Preview: Transitions are the key moments Saturday


Only two seasons ago, Chicago Fire were one of the top teams in the Eastern Conference. Nemanja Nikolic was scoring at will, and Veljko Paunovic looked as though he had created a free-flowing team that could make a run at the top of the conference in coming seasons. 

It was not to be. 

Now the Fire are fighting for a playoff spot, and — more worryingly — any semblance of reliable structure seems to be lost. 

On Wednesday night, the Fire looked like a more talented side but could not control Columbus Crew in transition. The Crew, who had secured a single road result coming into the day, got a late goal off (of course) a transition and held on for a point in Bridgeview. Paunovic sought to drop his team into a defensive stance after CJ Sapong gave the Fire the lead, but it wasn’t to be. 

Why can’t this team, which oozes talent up front and has enough stability in midfield to, theoretically, hold leads and turn these draws into wins? 

First of all, there’s a bit of bad luck involved. Chicago’s Expected Goal Differential is far higher than their actual goal differential, suggesting they may have the capacity to make a run soon. 

But a far bigger issue for Paunovic is that his team cannot hold control of a match even when they appear to be controlling it. Think back to the second half of the Union’s match against New York City FC, when they became stretched vertically and couldn’t stop the home side’s moves through midfield. The Fire’s push and pull between their attackers and back line leaves the midfield in too much space following turnovers, and even a team like Columbus, missing their creative fulcrum, can move into the attacking third with relative ease. 

Of course, Chicago still has Dax McCarty in the center, so there is always an element of danger. McCarty, like Kyle Beckerman at Real Salt Lake and Michael Bradley in Toronto, no longer has the legs to cover the ground he once did. But his ability to read the game still means he can jump passes through the center and trigger the short-field attacks that are most dangerous in modern soccer.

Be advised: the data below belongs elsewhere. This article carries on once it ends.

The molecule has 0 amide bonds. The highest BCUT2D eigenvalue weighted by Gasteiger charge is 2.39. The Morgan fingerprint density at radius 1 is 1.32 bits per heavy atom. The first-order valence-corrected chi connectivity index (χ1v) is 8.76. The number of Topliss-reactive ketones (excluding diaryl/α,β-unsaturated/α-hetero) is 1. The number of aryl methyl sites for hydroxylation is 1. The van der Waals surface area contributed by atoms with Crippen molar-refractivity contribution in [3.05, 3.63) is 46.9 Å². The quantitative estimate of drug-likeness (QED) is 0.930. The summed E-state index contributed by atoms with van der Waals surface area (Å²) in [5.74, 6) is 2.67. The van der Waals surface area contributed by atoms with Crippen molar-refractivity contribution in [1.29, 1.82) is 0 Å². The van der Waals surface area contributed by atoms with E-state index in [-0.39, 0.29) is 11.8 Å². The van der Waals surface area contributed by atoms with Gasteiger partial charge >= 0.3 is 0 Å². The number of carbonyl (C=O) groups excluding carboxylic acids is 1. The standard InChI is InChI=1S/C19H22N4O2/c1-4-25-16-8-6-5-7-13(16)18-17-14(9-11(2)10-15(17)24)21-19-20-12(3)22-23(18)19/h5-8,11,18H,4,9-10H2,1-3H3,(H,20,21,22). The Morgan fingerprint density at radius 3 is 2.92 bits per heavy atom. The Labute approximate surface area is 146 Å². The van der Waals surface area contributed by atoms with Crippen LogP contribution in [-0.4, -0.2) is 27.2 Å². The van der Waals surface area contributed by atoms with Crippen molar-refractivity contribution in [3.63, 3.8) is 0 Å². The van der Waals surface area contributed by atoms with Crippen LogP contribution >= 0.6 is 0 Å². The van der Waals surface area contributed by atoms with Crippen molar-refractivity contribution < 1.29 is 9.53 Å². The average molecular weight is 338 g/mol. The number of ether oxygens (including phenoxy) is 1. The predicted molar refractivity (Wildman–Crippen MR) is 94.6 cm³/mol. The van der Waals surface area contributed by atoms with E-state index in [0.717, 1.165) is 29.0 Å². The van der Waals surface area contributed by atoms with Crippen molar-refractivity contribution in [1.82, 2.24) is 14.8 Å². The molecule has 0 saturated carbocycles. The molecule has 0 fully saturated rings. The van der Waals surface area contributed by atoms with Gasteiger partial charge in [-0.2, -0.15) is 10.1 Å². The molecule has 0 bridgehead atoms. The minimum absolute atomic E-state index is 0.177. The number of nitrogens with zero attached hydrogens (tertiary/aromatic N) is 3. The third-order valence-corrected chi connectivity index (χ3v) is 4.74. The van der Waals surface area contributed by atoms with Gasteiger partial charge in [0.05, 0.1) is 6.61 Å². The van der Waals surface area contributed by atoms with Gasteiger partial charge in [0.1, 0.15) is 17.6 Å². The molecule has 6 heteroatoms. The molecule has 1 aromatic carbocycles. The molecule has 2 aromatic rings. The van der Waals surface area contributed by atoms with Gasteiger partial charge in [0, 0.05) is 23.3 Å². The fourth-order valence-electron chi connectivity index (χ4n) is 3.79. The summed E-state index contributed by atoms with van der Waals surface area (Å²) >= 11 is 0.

In short, there are many reasons to believe Chicago has the pieces to be a competitive MLS side; their play on the field just isn’t one of them. 

For the Union, recovering from their worst match of the season is the biggest key to the game. That means playing with the confidence of a first place side rather one that just took a sucker punch to the chin. Even if players like Jamiro Monteiro and Kai Wagner can’t return on Saturday, the Union need to lean heavily on their system — compactness, quick movements to open up in transition — if they want to topple Chicago and show they have the ability to carry this thing through to the end of the year. 

Up front, Andrew Wooten is likely to get a longer run out after technically having the Union’s only shot on net last game (though VAR called it back). Wooten could slot into the first eleven, but given how Chicago allows their fullbacks to get isolated in transition, Jim Curtin may opt for a 4-2-3-1 even if Ilsinho can’t go 90 minutes (which, in the heat, he likely cannot even if healthy). That would push Fafa Picault wide and push Wooten wide. The issue there? A lack of healthy depth up front means you don’t have a lot of places to turn if you struggle to produce. 

The Union will look to get back on track against Chicago beginning at 7:30 p.m. ET on Saturday, July 21. Bring your energy, and your water!